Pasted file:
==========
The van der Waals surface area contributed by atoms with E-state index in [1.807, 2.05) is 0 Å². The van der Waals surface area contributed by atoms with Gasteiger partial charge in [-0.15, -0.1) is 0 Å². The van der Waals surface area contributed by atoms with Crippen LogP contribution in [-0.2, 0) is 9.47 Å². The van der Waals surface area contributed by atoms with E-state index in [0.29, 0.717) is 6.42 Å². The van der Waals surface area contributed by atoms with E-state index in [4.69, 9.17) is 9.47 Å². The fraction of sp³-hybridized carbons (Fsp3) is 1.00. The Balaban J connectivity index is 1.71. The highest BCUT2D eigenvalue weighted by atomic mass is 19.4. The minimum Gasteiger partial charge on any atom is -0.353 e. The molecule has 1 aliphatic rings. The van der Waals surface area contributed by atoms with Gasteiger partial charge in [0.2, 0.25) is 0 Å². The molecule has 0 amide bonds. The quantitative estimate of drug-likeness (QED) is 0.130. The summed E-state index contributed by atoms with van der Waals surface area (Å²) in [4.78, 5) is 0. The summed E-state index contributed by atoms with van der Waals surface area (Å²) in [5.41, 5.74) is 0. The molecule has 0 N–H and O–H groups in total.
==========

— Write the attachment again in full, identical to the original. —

The van der Waals surface area contributed by atoms with E-state index in [1.807, 2.05) is 0 Å². The van der Waals surface area contributed by atoms with Gasteiger partial charge in [-0.15, -0.1) is 0 Å². The van der Waals surface area contributed by atoms with Crippen LogP contribution in [-0.2, 0) is 9.47 Å². The van der Waals surface area contributed by atoms with E-state index in [0.29, 0.717) is 6.42 Å². The van der Waals surface area contributed by atoms with E-state index in [4.69, 9.17) is 9.47 Å². The fraction of sp³-hybridized carbons (Fsp3) is 1.00. The Balaban J connectivity index is 1.71. The highest BCUT2D eigenvalue weighted by atomic mass is 19.4. The minimum Gasteiger partial charge on any atom is -0.353 e. The molecule has 1 aliphatic rings. The van der Waals surface area contributed by atoms with Gasteiger partial charge in [0.2, 0.25) is 0 Å². The molecule has 0 amide bonds. The quantitative estimate of drug-likeness (QED) is 0.130. The summed E-state index contributed by atoms with van der Waals surface area (Å²) in [4.78, 5) is 0. The summed E-state index contributed by atoms with van der Waals surface area (Å²) in [5.41, 5.74) is 0. The molecule has 0 N–H and O–H groups in total.